What Monkeys Teach Us about Authorship:
Toward a Distributed Agency
in Digital Composing Practices

Person on a tour

Using the monkey selfie issue as a case in point, this webtext seeks to problematize static views of authorship using postmodern and posthuman definitions, and to envision emergent pedagogical possibilities for teaching authorship and copyright. What monkeys teach us is not only a new entry point for furthering composition pedagogies, but also an alternative way of examining our assumptions about rhetoric and writing. Probing new affordances and circumstances in digital ecologies, our colleagues and students can work towards constantly shaping and reshaping the notion of authorship in flux.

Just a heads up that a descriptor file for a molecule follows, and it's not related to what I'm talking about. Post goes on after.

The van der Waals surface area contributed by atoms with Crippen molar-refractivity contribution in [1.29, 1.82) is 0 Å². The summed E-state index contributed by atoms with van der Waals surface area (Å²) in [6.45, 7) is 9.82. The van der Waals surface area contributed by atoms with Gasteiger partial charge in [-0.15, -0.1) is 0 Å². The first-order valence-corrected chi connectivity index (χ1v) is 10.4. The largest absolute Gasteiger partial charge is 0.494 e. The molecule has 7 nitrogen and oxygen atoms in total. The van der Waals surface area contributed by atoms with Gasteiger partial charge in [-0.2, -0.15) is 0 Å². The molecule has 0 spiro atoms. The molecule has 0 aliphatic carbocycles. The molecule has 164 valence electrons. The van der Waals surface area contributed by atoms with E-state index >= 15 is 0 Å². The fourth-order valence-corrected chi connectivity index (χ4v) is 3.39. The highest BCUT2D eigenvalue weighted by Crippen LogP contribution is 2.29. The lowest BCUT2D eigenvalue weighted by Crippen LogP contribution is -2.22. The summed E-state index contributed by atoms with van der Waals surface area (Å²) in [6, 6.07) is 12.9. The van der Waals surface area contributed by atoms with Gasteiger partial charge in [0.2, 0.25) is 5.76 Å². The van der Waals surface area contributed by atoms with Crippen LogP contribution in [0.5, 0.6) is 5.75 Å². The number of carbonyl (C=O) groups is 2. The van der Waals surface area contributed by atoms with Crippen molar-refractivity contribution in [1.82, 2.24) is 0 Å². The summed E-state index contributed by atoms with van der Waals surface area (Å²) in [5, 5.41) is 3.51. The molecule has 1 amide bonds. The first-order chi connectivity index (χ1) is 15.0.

Person on a tour
About the Author

Jialei Jiang is a Ph.D. candidate in Composition and Applied Linguistics at Indiana University of Pennsylvania, where she also teaches First-Year Composition (FYC) and research writing courses. Her research interests include digital rhetoric, new materialist theories, multimodal pedagogy, and comparative studies. Her works have appeared in Composition Studies, Journal of Global Literacies, Technologies, and Emerging Pedagogies, and edited collections. She is currently working on a manuscript that explores the potential of multimodal campaigns for teaching multimodal design and social advocacy in FYC.

Person on a tour

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